Means are also provided for biasing the pinch bars 40 and 42 and the clamping arms 44 and 46 toward one another to facilitate a firm engagement of the syringe supporting device with the patient's arm or leg. While various means could be provided for clamping these members together, in the illustrated arrangement it includes a coil spring member 50 having opposite ends connected to the rods 32 and 34 adjacent their forward ends and tending to force the forward ends of rods 32 and 34 toward one another.
In a preferred form of the invention, the guide rods 20 and 22 and the syringe support plate 14 slope downwardly from their rearward ends toward the rearward ends of the pinch bars 40 and 42 and such that the needle 12 of the syringe 10 supported by the support plate 14 can be injected into the flesh held between the pinch bars 40 and 42 and such that the syringe will be supported at a proper angle to facilitate the insertion of the needle 12.
Means are also provided for fixing the rearward ends of the rods 32 and 34 in spaced apart generally parallel relation and the rearward ends of the guide rods 20 and 22 in fixed spaced apart relation. While various means could be provided, in the illustrated construction this means includes a plate 54 having opposite generally vertical edges which clampingly engage the vertical rod portions 36 and 38.
Means are also provided for biasing the slide plate 14 and the syringe 10 toward a needle injection position, this means including a pair of compression springs 56, one spring 56 surrounding a rearward end of the guide rod 22. The rearward end of this spring 56 is supported by a washer or disc 58 fixed to the rearward end of the guide rod 22 and surrounding the guide rod. The spring 56 is compressed between the disc 58 and the rearward surface 60 of the slide plate 14. A similar compression spring 56 surrounds the guide rod 20 and is compressed between a disc 58 and the rearward surface 60 of the plate 14.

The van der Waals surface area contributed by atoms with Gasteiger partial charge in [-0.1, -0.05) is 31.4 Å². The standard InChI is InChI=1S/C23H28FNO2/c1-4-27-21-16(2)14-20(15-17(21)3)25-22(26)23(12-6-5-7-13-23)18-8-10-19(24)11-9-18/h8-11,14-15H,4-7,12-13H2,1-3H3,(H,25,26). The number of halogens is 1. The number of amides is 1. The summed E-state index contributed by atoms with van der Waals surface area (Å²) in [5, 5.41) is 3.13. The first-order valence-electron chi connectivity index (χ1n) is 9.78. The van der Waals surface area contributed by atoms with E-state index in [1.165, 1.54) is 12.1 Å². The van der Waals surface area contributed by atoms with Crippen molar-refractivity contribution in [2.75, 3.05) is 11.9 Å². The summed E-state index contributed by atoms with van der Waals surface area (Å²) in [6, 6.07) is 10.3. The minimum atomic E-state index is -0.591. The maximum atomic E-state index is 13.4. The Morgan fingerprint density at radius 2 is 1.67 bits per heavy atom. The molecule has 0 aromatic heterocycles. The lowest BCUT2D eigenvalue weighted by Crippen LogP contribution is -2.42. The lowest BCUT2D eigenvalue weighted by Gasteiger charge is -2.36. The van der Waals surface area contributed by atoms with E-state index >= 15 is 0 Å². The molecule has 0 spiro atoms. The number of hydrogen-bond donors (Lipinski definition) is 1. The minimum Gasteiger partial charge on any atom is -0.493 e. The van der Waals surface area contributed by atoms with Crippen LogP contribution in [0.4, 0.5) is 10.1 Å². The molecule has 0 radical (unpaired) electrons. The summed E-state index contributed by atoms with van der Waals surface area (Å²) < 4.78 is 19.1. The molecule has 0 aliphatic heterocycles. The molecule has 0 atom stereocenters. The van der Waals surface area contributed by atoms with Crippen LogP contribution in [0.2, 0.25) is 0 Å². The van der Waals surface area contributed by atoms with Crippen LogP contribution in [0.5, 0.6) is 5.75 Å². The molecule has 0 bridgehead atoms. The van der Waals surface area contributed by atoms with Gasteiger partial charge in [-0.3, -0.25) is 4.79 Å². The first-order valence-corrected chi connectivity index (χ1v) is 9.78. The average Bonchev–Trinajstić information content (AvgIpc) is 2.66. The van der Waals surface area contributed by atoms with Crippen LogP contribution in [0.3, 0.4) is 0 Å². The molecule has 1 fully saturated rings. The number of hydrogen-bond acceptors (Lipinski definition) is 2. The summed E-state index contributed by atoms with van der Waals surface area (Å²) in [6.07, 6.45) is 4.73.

Means are also provided for releasably holding the slide plate 14 in a retracted position as illustrated in FIG. 1 and with the springs 56 compressed. In the illustrated arrangement, the means for holding the plate 14 in a retracted position includes a resilient metal lever 64 having a forward end secured to the lower surface of the slide plate 14 and having a portion extending rearwardly from the slide plate. The lever 64 is formed so as to include a downwardly opening groove 66 intermediate its opposite ends, the groove 66 being adpated to house the upper edge 68 of the plate 54 when the slide plate 14 is in its rearward retracted position. The lever 64 is comprised of a resilient material such that the rearward end of the lever can be raised whereby the groove 66 will release the upper edge 68 of the plate 54 and the compression springs 56 can cause forward movement of the slide plate 14 and the syringe supported on the plate.
In operation of the injector aid of the invention, it provides complete support and proper positioning of the syringe during injection of the needle into the flesh, and also includes means for providing the proper pinching or puckering of the flesh in the area of insertion of the needle. Accordingly, the patient is permitted free use of his or her free hand to properly operate the plunger. Additionally, while the injector has been described as being useful for self injection of insulin in an arm, the injector aid can also be used to clampingly engage a leg for injection into a leg.
Various features of the invention are set forth in the following claims.
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|U.S. Classification||604/115, 604/134|
|Cooperative Classification||A61B5/150748, A61M5/425, A61M5/3287|
|Apr 14, 1983||AS||Assignment|
Owner name: GOTTINGER COMPANY, INC. 264 15TH ST., FOND DU LAC,
Free format text: ASSIGNMENT OF ASSIGNORS INTEREST.;ASSIGNOR:GOTTINGER, JOHN G.;REEL/FRAME:004130/0001
Effective date: 19830406
Owner name: GOTTINGER COMPANY, INC. 264 15TH ST., FOND DU LAC,
Free format text: ASSIGNMENT OF ASSIGNORS INTEREST;ASSIGNOR:GOTTINGER, JOHN G.;REEL/FRAME:004130/0001
Effective date: 19830406
|Mar 16, 1987||FPAY||Fee payment|
Year of fee payment: 4
|Apr 16, 1991||REMI||Maintenance fee reminder mailed|
|Sep 15, 1991||LAPS||Lapse for failure to pay maintenance fees|
|Nov 19, 1991||FP||Expired due to failure to pay maintenance fee|
Effective date: 19910915